The Duchess of Sussex has revealed that she had a miscarriage in July, giving a personal account of the traumatic experience in hope of helping others.
Meghan described the miscarriage in an opinion piece in the New York Times on Wednesday, writing that “I knew, as I clutched my firstborn child, that I was losing my second.”
The former Meghan Markle and husband Prince Harry have an 18-month-old son, Archie.
The duchess, 39, said she was sharing her story to help break the silence around an all-too-common tragedy. Britain’s National Health Service says about one in eight pregnancies in which a woman is aware she is pregnant ends in miscarriage.
“Losing a child means carrying an almost unbearable grief, experienced by many but talked about by few,” Meghan wrote.
“In being invited to share our pain, together we take the first steps toward healing.”
In a startlingly intimate account of her experience, the duchess described how tragedy struck on a “morning that began as ordinarily as any other day: Make breakfast. Feed the dogs. Take vitamins. Find that missing sock. Pick up the rogue crayon that rolled under the table. Throw my hair in a ponytail before getting my son from his crib.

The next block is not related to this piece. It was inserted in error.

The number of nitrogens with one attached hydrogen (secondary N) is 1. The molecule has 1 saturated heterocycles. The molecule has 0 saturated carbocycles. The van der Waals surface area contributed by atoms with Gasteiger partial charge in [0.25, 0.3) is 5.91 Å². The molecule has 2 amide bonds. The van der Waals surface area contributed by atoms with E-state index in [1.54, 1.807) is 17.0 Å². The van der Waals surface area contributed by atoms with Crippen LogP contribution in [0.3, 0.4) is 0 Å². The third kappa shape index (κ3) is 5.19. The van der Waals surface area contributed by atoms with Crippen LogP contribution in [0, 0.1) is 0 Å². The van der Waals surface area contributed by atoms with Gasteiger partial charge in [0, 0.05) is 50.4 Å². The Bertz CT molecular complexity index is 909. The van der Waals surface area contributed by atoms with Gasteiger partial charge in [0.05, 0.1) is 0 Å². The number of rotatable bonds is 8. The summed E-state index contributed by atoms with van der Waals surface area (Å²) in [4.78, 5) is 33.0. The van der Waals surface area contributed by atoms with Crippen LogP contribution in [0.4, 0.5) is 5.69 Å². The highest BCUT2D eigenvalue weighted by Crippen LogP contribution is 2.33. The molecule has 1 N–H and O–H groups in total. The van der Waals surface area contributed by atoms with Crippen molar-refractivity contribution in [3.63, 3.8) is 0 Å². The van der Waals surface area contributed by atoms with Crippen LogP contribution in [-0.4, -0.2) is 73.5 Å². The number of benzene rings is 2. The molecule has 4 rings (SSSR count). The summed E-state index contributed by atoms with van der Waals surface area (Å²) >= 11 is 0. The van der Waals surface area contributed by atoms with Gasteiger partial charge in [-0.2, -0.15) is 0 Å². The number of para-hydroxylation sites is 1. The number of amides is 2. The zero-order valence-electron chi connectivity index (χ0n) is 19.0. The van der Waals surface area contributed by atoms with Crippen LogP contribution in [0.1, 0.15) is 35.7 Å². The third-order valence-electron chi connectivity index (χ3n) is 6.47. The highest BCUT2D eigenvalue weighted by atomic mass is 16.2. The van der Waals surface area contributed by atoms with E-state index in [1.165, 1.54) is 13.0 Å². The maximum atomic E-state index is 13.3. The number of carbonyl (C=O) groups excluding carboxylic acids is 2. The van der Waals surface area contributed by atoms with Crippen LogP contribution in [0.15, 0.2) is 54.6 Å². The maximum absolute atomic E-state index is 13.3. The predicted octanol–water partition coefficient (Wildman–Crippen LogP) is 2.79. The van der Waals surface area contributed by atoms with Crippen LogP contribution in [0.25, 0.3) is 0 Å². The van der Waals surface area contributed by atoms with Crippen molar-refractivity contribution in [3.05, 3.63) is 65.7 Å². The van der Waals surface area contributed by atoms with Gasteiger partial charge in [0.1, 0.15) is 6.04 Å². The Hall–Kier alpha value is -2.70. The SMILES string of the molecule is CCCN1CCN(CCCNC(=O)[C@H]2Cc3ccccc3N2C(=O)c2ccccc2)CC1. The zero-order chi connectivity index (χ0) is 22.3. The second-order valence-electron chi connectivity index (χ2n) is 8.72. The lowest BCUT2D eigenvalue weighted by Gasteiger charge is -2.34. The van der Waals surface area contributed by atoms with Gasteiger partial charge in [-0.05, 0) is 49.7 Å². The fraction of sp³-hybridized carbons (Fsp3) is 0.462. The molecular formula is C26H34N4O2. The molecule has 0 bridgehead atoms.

“After changing his diaper, I felt a sharp cramp. I dropped to the floor with him in my arms, humming a lullaby to keep us both calm, the cheerful tune a stark contrast to my sense that something was not right.”
Later, she said, she “lay in a hospital bed, holding my husband’s hand. I felt the clamminess of his palm and kissed his knuckles, wet from both our tears. Staring at the cold white walls, my eyes glazed over. I tried to imagine how we’d heal.”
Sophie King, a midwife at U.K. child-loss charity Tommy’s, said miscarriage and stillbirth remained “a real taboo in society, so mothers like Meghan sharing their stories is a vital step in breaking down that stigma and shame.”
“Her honesty and openness today send a powerful message to anyone who loses a baby: this may feel incredibly lonely, but you are not alone,” King said.